Rights of Way can be one of the most bothersome issues for neighbours: ‘We’ve been walking through here for fifty years!’, ‘You can’t park that there!’, ‘Where did that padlock come from?!’
The general rule is pretty simple to follow: there is a right over someone else’s land. So why does it get so complicated?
Some rights do not pass with the land, and therefore need to be properly documented at the next registration. Other rights may have arisen over a course of conduct and across a period of time, and even then for it to become a prescribed right it will still require certain conditions to be met.
It may be that what a person is trying to do does not actually conform with their right – say a right to pass and repass by foot may not explicitly extend to using a vehicle. Examples which are ripe for dispute are the use of shared driveways between two properties (and access is blocked) or when one neighbour is having work done to their property and the construction team take up large tranches of shared car parks.
A common situation when the granting of a right falls apart can be when a property is developed / divided, and the developer omits to grant an easement to a transferee and / or reserve an easement for the benefit of the transferor. This would not only include easements for rights of way – how are the bins going to make it to the street for collection or a car make it across a neighbour’s property to their garage or parking area – but also, for example, a right to light or support.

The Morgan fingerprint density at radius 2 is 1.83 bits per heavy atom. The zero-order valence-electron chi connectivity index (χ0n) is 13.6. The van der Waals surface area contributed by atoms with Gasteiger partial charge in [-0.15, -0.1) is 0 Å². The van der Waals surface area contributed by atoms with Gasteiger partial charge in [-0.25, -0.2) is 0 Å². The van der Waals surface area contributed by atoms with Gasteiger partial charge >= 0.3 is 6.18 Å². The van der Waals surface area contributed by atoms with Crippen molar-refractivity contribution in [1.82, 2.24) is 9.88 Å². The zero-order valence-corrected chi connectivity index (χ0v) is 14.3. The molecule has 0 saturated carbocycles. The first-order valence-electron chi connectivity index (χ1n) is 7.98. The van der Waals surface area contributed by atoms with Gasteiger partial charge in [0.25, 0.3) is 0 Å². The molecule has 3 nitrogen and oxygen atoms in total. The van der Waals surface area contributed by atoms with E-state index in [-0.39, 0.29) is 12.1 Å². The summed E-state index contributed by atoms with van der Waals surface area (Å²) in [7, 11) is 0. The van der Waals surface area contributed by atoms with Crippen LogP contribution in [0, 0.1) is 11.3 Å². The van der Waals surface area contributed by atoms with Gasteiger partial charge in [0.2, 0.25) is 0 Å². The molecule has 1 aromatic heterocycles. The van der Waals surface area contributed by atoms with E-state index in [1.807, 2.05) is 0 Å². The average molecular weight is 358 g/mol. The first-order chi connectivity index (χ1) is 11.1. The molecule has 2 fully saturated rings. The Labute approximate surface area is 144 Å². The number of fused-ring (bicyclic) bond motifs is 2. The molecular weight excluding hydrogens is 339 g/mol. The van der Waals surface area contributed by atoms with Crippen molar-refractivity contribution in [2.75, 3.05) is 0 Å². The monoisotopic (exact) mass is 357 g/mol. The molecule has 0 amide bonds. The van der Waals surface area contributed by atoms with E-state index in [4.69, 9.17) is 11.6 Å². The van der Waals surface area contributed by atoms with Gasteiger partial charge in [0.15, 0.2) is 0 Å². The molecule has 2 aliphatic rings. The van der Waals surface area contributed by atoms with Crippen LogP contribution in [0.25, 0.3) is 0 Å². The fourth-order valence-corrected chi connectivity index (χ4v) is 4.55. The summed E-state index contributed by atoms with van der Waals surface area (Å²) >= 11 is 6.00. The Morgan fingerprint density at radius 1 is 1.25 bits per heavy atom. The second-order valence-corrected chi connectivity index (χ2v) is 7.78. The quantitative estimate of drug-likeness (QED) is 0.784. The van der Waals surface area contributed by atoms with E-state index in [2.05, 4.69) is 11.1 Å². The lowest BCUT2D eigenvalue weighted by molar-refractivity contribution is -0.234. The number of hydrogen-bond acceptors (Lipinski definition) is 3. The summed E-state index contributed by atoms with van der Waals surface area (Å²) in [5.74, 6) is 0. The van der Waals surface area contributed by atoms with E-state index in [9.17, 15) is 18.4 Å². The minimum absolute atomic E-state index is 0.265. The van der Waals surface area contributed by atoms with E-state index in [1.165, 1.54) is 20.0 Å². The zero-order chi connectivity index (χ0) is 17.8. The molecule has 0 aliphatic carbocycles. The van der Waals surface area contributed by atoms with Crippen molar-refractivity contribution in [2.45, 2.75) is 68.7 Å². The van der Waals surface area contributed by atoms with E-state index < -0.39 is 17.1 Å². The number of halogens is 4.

It would be a horrible situation if, after buying your new property, you find out that the property does not have the relevant easements you need to enjoy your property.
When looking at enforcing, or protecting, a right which has been granted, or gained through prescription, a party will always need to consider against whom they are seeking to enforce and therefore checks will need to be made of the relevant title to the land. It may also be prudent to ensure a purchaser is not acquiring a property where there has already been a breach.
The other point to remember is that where there is a benefit, it would be expected that there is a burden alongside it; if you are sharing the use of an access way do you have an obligation to pay for its maintenance and repair?
This article originally appeared in Flat Living Magazine in October 2019
Bishop & Sewell’s property teams are well experienced in all matters pertaining to easements, both in relation to conveyancing and disputes. If this is a topic which you are concerned about and affects you, or you would simply like to understand more about your property, contact our property teams on 0207 631 4141 or by email at firstname.lastname@example.org to obtain a no obligation fee estimate.
Charles Jamieson is a Legal Executive in the Litigation & Dispute Resolution team at Bishop & Sewell LLP taking instructions in property, commercial and chancery disputes.